Developing an understanding of cross-protection by Citrus tristeza virus
- Department of Plant Pathology, University of Florida, Gainesville, FL, USA
Citrus tristeza virus (CTV) causes two citrus diseases that have caused devastating losses in global citrus production. The first disease is quick decline of trees propagated on the sour orange rootstock. The second disease is stem pitting, which severely affects a number of economically important citrus varieties regardless of the rootstock used and results in reduced tree growth and vigor as well as in reduced fruit size and quality. Both diseases continue to invade new areas. While quick decline could be effectively managed by the use of resistant and/or tolerant rootstocks, the only means to protect commercial citrus against endemic stem pitting isolates of CTV has been cross-protection with mild isolates of the virus. In some citrus areas cross-protection has been successful and allowed production of certain citrus cultivars despite the presence of severe stem pitting isolates in those regions. However, many other attempts to find isolates that would provide sustained protection against aggressive isolates of the virus had failed. In general, there has been no understanding why some mild isolates were effective and others failed to protect. We have been working on the mechanism of cross-protection by CTV. Recent considerable progress has significantly advanced our understanding of how cross-protection may work in the citrus/CTV pathosystem. As we demonstrated, only isolates that belong to the same strain of the virus cross protect against each other, while isolates from different strains do not. We believe that the results of our research could now make finding protecting isolates relatively straightforward. This review discusses some of the history of CTV cross-protection along with the recent findings and our “recipe” for selection of protecting isolates.
Citrus tristeza virus (CTV) is the largest and most complex member of the family Closteroviridae, which contains viruses that cause severe economic losses in crops including vegetables, grains, grapes, and fruit trees (Bar-Joseph et al., 1979; Dolja et al., 1994, 2006; Agranovsky, 1996; Karasev, 2000). The natural host range of CTV is restricted to citrus and citrus relatives. Among viruses that infect citrus plants, CTV has been the most destructive. Following the large dissemination from its origin, which is thought to be South East Asia, into new regions at the end of nineteenth century due to active movement of different citrus varieties between continents, the virus caused severe disease epidemics in citrus and nearly destroyed whole citrus industries in several countries around the globe (reviewed by Moreno et al., 2008). Furthermore, in many citrus growing regions severe isolates of the virus continue to limit citrus production.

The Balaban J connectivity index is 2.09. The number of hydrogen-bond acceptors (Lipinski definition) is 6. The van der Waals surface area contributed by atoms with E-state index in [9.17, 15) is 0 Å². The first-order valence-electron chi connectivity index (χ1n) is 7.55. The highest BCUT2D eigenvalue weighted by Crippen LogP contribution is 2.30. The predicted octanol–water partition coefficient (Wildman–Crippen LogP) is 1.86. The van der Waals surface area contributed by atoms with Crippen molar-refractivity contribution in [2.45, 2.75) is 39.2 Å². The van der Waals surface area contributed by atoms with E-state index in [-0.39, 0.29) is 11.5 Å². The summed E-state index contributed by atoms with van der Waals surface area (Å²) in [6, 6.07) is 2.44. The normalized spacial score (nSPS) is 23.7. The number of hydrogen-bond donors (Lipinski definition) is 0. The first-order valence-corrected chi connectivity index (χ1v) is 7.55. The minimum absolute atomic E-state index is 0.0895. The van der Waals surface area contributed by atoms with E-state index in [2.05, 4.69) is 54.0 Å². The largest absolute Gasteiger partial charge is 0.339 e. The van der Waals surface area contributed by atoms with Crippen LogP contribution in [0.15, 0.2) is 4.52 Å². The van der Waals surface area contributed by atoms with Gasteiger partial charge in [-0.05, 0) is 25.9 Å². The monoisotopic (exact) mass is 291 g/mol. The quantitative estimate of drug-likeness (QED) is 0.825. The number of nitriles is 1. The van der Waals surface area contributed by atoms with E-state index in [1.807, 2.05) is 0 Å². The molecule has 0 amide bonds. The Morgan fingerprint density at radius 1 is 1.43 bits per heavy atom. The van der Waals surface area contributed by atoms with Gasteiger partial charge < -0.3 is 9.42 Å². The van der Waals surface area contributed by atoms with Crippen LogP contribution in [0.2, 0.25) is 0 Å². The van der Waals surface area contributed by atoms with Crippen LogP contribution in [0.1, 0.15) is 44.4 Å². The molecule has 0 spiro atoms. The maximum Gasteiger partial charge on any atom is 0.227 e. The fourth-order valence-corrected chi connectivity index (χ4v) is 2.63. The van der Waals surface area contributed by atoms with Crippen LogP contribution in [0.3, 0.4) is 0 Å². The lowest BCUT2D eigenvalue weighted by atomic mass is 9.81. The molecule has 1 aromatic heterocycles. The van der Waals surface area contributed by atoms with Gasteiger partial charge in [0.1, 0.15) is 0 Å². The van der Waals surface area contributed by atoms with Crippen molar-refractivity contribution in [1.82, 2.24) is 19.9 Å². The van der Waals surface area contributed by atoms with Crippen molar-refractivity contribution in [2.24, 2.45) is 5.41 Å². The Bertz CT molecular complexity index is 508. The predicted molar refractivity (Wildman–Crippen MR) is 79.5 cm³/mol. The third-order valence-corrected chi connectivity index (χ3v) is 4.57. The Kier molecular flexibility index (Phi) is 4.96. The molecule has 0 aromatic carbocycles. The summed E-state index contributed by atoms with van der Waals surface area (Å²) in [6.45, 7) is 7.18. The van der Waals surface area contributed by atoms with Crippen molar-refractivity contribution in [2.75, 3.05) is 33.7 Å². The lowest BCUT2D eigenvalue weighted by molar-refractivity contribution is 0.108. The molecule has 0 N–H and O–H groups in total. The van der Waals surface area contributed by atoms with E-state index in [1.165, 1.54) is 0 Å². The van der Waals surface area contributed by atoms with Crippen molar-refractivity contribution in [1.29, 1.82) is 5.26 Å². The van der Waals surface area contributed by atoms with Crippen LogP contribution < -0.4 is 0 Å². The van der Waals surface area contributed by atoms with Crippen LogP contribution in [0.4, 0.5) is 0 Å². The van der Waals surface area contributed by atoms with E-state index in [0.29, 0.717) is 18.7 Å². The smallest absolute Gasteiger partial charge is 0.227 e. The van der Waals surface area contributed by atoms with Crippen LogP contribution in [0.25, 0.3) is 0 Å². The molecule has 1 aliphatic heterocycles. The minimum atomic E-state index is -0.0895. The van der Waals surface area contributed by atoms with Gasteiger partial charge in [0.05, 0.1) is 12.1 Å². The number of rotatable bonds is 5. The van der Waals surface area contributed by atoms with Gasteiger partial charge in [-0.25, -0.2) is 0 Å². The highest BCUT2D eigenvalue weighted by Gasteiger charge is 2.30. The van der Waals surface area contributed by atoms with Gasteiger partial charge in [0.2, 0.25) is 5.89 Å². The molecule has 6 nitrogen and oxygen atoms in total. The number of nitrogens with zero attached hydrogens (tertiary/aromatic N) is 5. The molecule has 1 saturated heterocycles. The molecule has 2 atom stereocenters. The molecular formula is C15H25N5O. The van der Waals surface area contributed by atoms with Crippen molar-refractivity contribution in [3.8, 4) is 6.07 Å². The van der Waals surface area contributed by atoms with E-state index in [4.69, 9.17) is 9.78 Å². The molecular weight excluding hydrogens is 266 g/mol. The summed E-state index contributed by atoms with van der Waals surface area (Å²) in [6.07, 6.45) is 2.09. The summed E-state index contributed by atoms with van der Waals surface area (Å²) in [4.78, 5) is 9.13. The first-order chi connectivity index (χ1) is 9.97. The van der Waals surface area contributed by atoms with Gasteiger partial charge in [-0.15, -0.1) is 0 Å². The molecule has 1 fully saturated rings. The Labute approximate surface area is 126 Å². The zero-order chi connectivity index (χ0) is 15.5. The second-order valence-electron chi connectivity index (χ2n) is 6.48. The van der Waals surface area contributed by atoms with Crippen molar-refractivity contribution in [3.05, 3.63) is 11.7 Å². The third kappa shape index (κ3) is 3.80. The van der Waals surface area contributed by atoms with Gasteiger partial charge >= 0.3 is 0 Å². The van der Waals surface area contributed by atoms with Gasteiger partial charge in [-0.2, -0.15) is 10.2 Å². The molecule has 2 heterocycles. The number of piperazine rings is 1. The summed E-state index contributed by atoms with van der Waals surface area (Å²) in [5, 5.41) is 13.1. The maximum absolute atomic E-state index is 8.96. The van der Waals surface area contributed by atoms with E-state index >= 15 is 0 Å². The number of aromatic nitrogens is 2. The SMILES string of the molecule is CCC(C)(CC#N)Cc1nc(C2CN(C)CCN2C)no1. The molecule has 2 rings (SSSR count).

As the only option to suppress some of the aggressive virus isolates after they become endemic, cross-protection with mild isolates has been extensively explored in different production areas (reviewed by da Graça, 2010; Roistacher et al., 2010). Earlier attempts to use this approach had erratic results. When successful, the mild protecting isolates have enabled the commercial production of certain citrus varieties in some citrus areas. However, protecting isolates have not been found in other regions or for other varieties. In many cases mild CTV isolates failed to protect or provided only short-term protection against severe disease.
Elucidation of the mechanism of CTV cross-protection has been an important component of the research program in our laboratory for a number of years. In this review I discuss some of the history of CTV cross-protection that goes back more than half of a century along with the recent findings of our research.
The Complex of CTV Diseases
Depending on the virus isolate and a citrus host scion/rootstock combination, CTV causes two major diseases, which have had a major impact on global citrus production. The first disease is quick decline of trees on the sour orange (Citrus aurantium L.) rootstock, which results from a virus-induced graft incompatibility between the scion and rootstock. During the last century severe epidemics of CTV-caused quick decline that developed in citrus growing regions destroyed almost 100 million trees (reviewed by Moreno et al., 2008). These losses prevented further usage of this popular rootstock for propagation of trees in citrus areas where decline-causing isolates of CTV were endemic. Alternative rootstocks, which create scion/rootstock combinations that do not respond with the decline syndrome to such virus isolates, were put in use. Although this allowed effective management of CTV-induced quick decline, those rootstocks often did not perform as well as the well-adapted sour orange rootstock.